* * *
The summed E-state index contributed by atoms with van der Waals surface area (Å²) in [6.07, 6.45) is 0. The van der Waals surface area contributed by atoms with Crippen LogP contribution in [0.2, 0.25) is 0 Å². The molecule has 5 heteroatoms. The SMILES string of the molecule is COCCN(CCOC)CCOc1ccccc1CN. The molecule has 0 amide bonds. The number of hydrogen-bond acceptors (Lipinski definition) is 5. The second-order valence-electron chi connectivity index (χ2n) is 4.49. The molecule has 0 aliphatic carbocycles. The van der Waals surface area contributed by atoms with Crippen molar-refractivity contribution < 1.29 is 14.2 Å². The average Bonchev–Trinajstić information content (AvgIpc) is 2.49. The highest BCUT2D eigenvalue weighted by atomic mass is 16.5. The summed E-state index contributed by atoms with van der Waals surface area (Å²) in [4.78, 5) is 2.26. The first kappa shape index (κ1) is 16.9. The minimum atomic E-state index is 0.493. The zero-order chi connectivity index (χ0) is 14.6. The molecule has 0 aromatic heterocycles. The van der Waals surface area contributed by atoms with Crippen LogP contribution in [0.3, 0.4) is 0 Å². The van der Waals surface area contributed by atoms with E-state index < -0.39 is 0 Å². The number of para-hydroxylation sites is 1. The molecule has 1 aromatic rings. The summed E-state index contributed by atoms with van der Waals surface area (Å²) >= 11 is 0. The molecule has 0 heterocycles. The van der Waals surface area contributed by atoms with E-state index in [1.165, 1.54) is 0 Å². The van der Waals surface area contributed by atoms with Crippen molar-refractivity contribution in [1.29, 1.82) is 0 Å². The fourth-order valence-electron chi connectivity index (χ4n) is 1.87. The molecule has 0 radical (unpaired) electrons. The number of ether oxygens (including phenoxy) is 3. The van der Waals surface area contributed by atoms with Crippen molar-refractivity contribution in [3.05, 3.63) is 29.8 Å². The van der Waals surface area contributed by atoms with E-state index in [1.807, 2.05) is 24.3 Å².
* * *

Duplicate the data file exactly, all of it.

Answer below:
The summed E-state index contributed by atoms with van der Waals surface area (Å²) in [6.07, 6.45) is 0. The van der Waals surface area contributed by atoms with Crippen LogP contribution in [0.2, 0.25) is 0 Å². The molecule has 5 heteroatoms. The SMILES string of the molecule is COCCN(CCOC)CCOc1ccccc1CN. The molecule has 0 amide bonds. The number of hydrogen-bond acceptors (Lipinski definition) is 5. The second-order valence-electron chi connectivity index (χ2n) is 4.49. The molecule has 0 aliphatic carbocycles. The van der Waals surface area contributed by atoms with Crippen molar-refractivity contribution < 1.29 is 14.2 Å². The average Bonchev–Trinajstić information content (AvgIpc) is 2.49. The highest BCUT2D eigenvalue weighted by atomic mass is 16.5. The summed E-state index contributed by atoms with van der Waals surface area (Å²) in [4.78, 5) is 2.26. The first kappa shape index (κ1) is 16.9. The minimum atomic E-state index is 0.493. The zero-order chi connectivity index (χ0) is 14.6. The molecule has 0 aromatic heterocycles. The van der Waals surface area contributed by atoms with Crippen LogP contribution in [0.3, 0.4) is 0 Å². The van der Waals surface area contributed by atoms with E-state index < -0.39 is 0 Å². The number of para-hydroxylation sites is 1. The molecule has 1 aromatic rings. The summed E-state index contributed by atoms with van der Waals surface area (Å²) >= 11 is 0. The molecule has 0 heterocycles. The van der Waals surface area contributed by atoms with E-state index in [1.165, 1.54) is 0 Å². The van der Waals surface area contributed by atoms with Crippen molar-refractivity contribution in [1.29, 1.82) is 0 Å². The fourth-order valence-electron chi connectivity index (χ4n) is 1.87. The molecule has 0 radical (unpaired) electrons. The number of ether oxygens (including phenoxy) is 3. The van der Waals surface area contributed by atoms with Crippen molar-refractivity contribution in [3.05, 3.63) is 29.8 Å². The van der Waals surface area contributed by atoms with E-state index in [1.807, 2.05) is 24.3 Å².